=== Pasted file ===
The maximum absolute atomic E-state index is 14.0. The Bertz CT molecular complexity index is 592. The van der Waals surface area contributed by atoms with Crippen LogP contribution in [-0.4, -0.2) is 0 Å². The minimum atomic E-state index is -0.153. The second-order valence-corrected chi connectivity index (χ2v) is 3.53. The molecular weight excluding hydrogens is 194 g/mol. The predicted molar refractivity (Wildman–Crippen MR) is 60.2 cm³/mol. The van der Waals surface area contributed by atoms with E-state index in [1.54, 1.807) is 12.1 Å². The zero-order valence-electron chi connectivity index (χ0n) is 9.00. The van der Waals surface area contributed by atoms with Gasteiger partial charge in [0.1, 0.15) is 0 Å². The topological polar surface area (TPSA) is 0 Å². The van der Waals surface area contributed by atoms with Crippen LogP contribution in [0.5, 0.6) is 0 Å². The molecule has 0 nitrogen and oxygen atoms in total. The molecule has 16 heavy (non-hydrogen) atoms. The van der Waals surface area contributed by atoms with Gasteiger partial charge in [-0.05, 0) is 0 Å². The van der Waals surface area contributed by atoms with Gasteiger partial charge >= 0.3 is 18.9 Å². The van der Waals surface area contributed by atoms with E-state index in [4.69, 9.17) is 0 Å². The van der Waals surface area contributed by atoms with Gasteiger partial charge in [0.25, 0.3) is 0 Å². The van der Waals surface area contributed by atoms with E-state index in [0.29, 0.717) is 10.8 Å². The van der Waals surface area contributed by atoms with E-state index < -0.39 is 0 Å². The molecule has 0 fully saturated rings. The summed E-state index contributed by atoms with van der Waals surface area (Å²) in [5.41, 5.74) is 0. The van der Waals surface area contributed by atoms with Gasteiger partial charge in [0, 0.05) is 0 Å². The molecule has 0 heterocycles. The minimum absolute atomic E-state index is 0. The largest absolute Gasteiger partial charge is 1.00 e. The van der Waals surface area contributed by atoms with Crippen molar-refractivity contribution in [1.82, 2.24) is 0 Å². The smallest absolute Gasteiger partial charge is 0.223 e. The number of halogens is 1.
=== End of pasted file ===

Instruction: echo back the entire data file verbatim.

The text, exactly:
The maximum absolute atomic E-state index is 14.0. The Bertz CT molecular complexity index is 592. The van der Waals surface area contributed by atoms with Crippen LogP contribution in [-0.4, -0.2) is 0 Å². The minimum atomic E-state index is -0.153. The second-order valence-corrected chi connectivity index (χ2v) is 3.53. The molecular weight excluding hydrogens is 194 g/mol. The predicted molar refractivity (Wildman–Crippen MR) is 60.2 cm³/mol. The van der Waals surface area contributed by atoms with E-state index in [1.54, 1.807) is 12.1 Å². The zero-order valence-electron chi connectivity index (χ0n) is 9.00. The van der Waals surface area contributed by atoms with Gasteiger partial charge in [0.1, 0.15) is 0 Å². The topological polar surface area (TPSA) is 0 Å². The van der Waals surface area contributed by atoms with Crippen LogP contribution in [0.5, 0.6) is 0 Å². The molecule has 0 nitrogen and oxygen atoms in total. The molecule has 16 heavy (non-hydrogen) atoms. The van der Waals surface area contributed by atoms with Gasteiger partial charge in [-0.05, 0) is 0 Å². The van der Waals surface area contributed by atoms with Gasteiger partial charge >= 0.3 is 18.9 Å². The van der Waals surface area contributed by atoms with E-state index in [4.69, 9.17) is 0 Å². The van der Waals surface area contributed by atoms with Gasteiger partial charge in [0.25, 0.3) is 0 Å². The van der Waals surface area contributed by atoms with E-state index in [0.29, 0.717) is 10.8 Å². The van der Waals surface area contributed by atoms with E-state index < -0.39 is 0 Å². The molecule has 0 fully saturated rings. The summed E-state index contributed by atoms with van der Waals surface area (Å²) in [5.41, 5.74) is 0. The van der Waals surface area contributed by atoms with Gasteiger partial charge in [0, 0.05) is 0 Å². The molecule has 0 heterocycles. The minimum absolute atomic E-state index is 0. The largest absolute Gasteiger partial charge is 1.00 e. The van der Waals surface area contributed by atoms with Crippen molar-refractivity contribution in [1.82, 2.24) is 0 Å². The smallest absolute Gasteiger partial charge is 0.223 e. The number of halogens is 1.